Section 21(1), Article II of RA 9165 provides:
SECTION 21. Custody and Disposition of Confiscated, Seized, and/or Surrendered Dangerous Drugs, Plant Sources of Dangerous Drugs, Controlled Precursors and Essential Chemicals, Instruments/ Paraphernalia and/or Laboratory Equipment. - The PDEA shall take charge and have custody of all dangerous drugs, plant sources of dangerous drugs, controlled precursors and essential chemicals, as well as instruments/paraphernalia and/or laboratory equipment so confiscated, seized and/or surrendered, for proper disposition in the following manner:

(1) The apprehending team having initial custody and control of the drugs shall, immediately after seizure and confiscation, physically inventory and photograph the same in the presence of the accused or the person/s from whom such items were confiscated and/or seized, or his/her representative or counsel, a representative from the media and the Department of Justice [DOJ], and any elected public official who shall be required to sign the copies of the inventory and be given a copy thereof.
Its Implementing Rules and Regulations state:
SECTION 21. Custody and Disposition of Confiscated, Seized, and/or Surrendered Dangerous Drugs, Plant Sources of Dangerous Drugs, Controlled Precursors and Essential Chemicals, Instruments /Paraphernalia and/or Laboratory Equipment. - The PDEA shall take charge and have custody of all dangerous drugs, plant sources of dangerous drugs, controlled precursors and essential chemicals, as well as instruments/paraphernalia and/or laboratory equipment so confiscated, seized and/or surrendered, for proper disposition in the following manner:

(a) The apprehending officer/team having initial custody and control of the drugs shall, immediately after seizure and confiscation, physically inventory and photograph the same in the presence of the accused or the person/s from whom such items were confiscated and/or seized, or his/her representative or counsel, a representative from the media and the Department of Justice (DOJ), and any elected public official who shall be required to sign the copies of the inventory and be given a copy thereof: Provided, that the physical inventory and photograph shall be conducted at the place where the search warrant is served; or at the nearest police station or at the nearest office of the apprehending officer/team, whichever is practicable, in case of warrantless seizures; Provided, further, that non-compliance with these requirements under justifiable grounds, as long as the integrity and the evidentiary value of the seized items are properly preserved by the apprehending officer/team, shall not render void and invalid such seizures of and custody over said items.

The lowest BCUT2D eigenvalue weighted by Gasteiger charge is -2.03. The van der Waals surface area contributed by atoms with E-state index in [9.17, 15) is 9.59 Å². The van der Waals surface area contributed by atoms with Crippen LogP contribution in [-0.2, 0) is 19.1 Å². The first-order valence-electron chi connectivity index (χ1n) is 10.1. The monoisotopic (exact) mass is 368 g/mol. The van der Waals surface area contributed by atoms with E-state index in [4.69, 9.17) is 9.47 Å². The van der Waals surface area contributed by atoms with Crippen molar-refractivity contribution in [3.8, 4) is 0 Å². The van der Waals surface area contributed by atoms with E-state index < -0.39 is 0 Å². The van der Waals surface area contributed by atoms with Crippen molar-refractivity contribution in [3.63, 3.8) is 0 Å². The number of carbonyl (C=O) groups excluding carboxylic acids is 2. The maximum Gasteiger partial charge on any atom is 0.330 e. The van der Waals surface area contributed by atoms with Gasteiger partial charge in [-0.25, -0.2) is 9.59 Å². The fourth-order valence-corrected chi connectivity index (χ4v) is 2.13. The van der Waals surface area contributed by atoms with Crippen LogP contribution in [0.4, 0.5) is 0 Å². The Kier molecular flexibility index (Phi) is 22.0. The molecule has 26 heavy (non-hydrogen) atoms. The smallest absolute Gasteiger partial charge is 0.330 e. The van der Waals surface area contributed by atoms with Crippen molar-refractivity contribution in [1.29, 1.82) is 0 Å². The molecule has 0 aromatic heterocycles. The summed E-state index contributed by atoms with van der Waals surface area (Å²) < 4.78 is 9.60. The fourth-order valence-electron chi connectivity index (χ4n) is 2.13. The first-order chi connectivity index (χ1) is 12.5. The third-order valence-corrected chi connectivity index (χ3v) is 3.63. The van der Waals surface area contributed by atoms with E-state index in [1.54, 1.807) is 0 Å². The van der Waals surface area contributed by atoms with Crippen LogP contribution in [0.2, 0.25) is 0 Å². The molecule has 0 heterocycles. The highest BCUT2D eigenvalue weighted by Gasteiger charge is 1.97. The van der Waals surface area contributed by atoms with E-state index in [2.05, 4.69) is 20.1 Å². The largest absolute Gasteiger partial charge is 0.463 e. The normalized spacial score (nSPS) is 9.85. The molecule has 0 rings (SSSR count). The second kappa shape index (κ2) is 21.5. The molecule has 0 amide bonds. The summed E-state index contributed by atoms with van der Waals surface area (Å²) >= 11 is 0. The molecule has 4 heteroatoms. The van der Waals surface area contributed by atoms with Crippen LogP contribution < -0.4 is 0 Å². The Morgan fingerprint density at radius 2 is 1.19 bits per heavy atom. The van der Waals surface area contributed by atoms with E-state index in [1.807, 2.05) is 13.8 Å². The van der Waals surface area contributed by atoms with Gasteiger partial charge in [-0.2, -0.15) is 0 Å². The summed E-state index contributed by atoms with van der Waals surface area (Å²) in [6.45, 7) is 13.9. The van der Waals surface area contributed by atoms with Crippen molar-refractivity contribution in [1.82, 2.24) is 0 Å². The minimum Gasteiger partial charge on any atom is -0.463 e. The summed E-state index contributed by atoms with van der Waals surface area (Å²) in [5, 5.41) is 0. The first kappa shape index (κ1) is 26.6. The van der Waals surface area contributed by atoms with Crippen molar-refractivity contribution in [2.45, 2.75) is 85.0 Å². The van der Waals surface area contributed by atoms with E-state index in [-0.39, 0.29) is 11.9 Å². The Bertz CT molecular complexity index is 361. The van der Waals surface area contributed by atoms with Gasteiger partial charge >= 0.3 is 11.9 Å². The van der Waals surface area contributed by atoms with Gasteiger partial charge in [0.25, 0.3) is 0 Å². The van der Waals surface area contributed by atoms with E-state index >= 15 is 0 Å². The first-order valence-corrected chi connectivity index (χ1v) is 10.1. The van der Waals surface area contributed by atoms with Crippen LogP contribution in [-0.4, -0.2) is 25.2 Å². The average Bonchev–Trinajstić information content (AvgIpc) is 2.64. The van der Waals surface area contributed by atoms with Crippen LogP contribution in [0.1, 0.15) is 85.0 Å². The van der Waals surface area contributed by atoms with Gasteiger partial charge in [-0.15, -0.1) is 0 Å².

Contrary to the protestation of appellant, the evidence on record shows that there had been faithful compliance with the foregoing provision by the apprehending team. As borne out by the records, the seized items were duly marked as "EJ 02-20-07-1" and "EJ 02-20-07-2" by PO2 Villarete immediately upon their arrival at the PDEA Office. "Marking upon immediate confiscation" contemplates even marking at the nearest police station or office of the apprehending team.[19] Thereafter, a physical inventory of the seized items was conducted as evidenced by the "Certificate of Inventory"[20] which was signed by SPO1 Cabal, media representative Domingo of GMA-7, Prosecutor Carillo, and Councilor Iso. A photograph of appellant with the seized items and inventory witnesses was likewise taken. After this, a request for laboratory examination was prepared by the buy-bust team and the items were transmitted personally by PO2 Villarete to the PNP Regional Crime Laboratory Office 7 where these were received by PO2 Fortes. After conducting an examination, Forensic Chemist Mendoza found the items positive for methamphetamine hydrochloride or shabu. During the trial, PO2 Villarete identified the subject items to be the same items sold by appellant to him.